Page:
THERE seems to be a new and welcomed wave in the response to the COVID-19 pandemic in the country. Government and particularly, the Ministry of Health has indicated its intention to approach the management of the pandemic in a more systematic, direct and technical manner.
The management of a pandemic, particularly in a developing country with a labour intensive economy such as Guyana, should take into account the delicate balance of social protection, public health and economic activity. These socio-economic aspects are not mutually exclusive in this unprecedented global crisis. Similarly, political involvement is not reserved in the approach and it is critical that the effects are positive and far reaching.
It requires adept leadership to carefully manage and bring relief to the country which has already been burdened. The new response must encompass the appropriate public policy, adequate enforcement, availability of medical and technical expertise, equitable dispensation and mobilisation of resources, and cross-sectoral, institutional and civil cooperation.
Any public health policy must take into account the social and economic fallout that may occur as a result of the exclusion of mitigating measures for same. It is my hope that with the enhanced procurement of medical supplies and equipment that the government has undertaken, this will see the exponential access to testing and front line response in an effort to effectively tackle community transmission. Other technical processes such as treatment procedures and management of active cases including isolation facilities management have to be sensibly re-examined. The models of some of the successful countries such as Barbados and New Zealand have demonstrated how appropriate public policy can be employed in a deferential way to bring relief to our people.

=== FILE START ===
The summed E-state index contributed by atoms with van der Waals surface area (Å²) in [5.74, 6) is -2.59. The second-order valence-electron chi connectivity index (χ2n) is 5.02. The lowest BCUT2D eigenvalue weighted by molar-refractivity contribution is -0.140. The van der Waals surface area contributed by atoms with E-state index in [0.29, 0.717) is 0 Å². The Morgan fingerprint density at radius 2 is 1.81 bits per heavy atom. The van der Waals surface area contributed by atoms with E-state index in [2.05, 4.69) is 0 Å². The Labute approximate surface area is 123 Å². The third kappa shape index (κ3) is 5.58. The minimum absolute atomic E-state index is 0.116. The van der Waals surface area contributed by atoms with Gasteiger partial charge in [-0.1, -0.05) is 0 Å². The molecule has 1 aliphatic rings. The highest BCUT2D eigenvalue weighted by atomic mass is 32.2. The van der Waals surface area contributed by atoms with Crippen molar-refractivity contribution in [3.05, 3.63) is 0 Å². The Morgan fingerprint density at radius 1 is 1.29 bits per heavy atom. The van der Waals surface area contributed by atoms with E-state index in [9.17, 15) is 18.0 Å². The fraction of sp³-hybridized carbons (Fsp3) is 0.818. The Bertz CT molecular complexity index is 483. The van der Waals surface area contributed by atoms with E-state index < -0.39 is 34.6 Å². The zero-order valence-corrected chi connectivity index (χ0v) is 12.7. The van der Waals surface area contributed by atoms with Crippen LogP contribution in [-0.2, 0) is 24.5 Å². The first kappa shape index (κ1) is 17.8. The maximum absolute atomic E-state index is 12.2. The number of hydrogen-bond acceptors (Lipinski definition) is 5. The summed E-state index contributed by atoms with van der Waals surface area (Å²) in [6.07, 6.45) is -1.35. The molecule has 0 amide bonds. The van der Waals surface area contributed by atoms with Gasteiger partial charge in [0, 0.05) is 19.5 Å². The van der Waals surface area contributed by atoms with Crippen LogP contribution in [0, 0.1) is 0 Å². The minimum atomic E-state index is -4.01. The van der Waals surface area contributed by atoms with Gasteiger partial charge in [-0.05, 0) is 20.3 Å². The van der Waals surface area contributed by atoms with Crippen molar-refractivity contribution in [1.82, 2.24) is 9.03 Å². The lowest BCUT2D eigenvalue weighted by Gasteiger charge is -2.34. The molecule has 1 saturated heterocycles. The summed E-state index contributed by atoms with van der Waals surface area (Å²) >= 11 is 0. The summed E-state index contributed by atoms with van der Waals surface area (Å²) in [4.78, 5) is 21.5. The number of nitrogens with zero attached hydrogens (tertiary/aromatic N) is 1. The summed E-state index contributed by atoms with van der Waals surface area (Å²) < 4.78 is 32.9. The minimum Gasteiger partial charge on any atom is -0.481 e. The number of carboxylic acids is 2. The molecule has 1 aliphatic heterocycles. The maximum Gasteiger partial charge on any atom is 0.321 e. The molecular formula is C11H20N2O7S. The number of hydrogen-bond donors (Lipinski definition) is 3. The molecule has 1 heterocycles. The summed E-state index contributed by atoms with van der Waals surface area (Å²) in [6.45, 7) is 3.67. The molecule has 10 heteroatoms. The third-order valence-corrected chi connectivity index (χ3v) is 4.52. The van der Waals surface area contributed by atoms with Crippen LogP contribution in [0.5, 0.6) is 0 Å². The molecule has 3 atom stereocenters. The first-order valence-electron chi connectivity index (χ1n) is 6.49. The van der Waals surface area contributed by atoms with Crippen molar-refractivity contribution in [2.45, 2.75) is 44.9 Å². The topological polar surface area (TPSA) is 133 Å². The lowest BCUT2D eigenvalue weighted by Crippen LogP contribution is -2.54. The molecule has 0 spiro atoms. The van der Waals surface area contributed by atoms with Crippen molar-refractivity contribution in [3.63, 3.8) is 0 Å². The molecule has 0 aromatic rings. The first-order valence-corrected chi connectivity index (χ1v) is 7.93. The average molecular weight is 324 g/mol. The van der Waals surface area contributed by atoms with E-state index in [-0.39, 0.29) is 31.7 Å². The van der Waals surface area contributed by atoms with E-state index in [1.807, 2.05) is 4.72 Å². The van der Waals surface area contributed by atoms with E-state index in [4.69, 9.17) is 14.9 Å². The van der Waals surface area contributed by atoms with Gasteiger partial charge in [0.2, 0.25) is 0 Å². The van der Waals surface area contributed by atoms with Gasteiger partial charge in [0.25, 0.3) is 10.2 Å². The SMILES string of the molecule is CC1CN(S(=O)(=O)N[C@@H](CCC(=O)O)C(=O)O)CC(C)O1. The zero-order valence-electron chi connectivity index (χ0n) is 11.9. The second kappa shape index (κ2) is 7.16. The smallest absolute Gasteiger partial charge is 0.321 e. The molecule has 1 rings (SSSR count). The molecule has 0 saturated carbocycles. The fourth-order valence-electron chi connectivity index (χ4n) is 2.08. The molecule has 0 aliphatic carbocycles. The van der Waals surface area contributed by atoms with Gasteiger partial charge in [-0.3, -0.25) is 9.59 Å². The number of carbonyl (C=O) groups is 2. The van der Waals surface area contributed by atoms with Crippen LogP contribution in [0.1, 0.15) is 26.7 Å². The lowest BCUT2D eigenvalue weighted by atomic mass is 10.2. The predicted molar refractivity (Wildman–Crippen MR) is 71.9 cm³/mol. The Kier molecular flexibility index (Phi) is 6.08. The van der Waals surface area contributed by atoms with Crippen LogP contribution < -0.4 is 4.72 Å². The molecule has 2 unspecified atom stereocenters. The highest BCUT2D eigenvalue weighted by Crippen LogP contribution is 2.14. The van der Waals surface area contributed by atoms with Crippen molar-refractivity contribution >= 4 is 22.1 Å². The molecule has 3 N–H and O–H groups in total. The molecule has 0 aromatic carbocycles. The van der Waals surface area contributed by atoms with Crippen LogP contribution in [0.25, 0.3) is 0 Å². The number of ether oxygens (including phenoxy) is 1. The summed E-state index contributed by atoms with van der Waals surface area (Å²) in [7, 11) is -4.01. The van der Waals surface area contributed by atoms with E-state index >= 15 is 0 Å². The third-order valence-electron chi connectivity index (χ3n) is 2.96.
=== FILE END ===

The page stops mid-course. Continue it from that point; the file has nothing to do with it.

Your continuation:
While it is vitally important to ensure the safety and health of our citizens, their social and economic wellbeing must be taken into account. The debilitating effects that the country have been exposed to must be taken in earnest for a new road to recovery and building resilience. The re-opening of the economy must continue and private sector employees must be given the chance to work and earn once again. The engine of growth must shift from neutral to drive, we must be given the right to once again put food on the table.
At this time, the news of the sourcing of four billion dollar funding is most welcomed. Appropriate spending measures should target improved social assistance to vulnerable groups, introduction of innovative fiscal tools and measures, support for hard hit sectors and fostering ICT opportunities in public service delivery. Some specific measures should include food and ration stamps, utility rebate, rescheduling of loans, drugs and medical supplies provisions, enhancement in infrastructure for online schooling and teleworking, small business support for continuity and creative development and improvement in essential services.
It is prudent that there is equitable distribution of resources in a period when the country is affected by socio-economic disruption due to the pandemic. Programs and policies must identify and be in alignment with country needs and be tailored to strengthen inclusiveness in the recovery.
While it is critical to pursue normalcy it must be done with caution and to avoid complacency. This pandemic is here to stay for the short and medium term, our way of life and doing business must adapt and we must become creative in finding ways and means of dealing with the new normal.
With best regards,
Recovered COVID-19 patient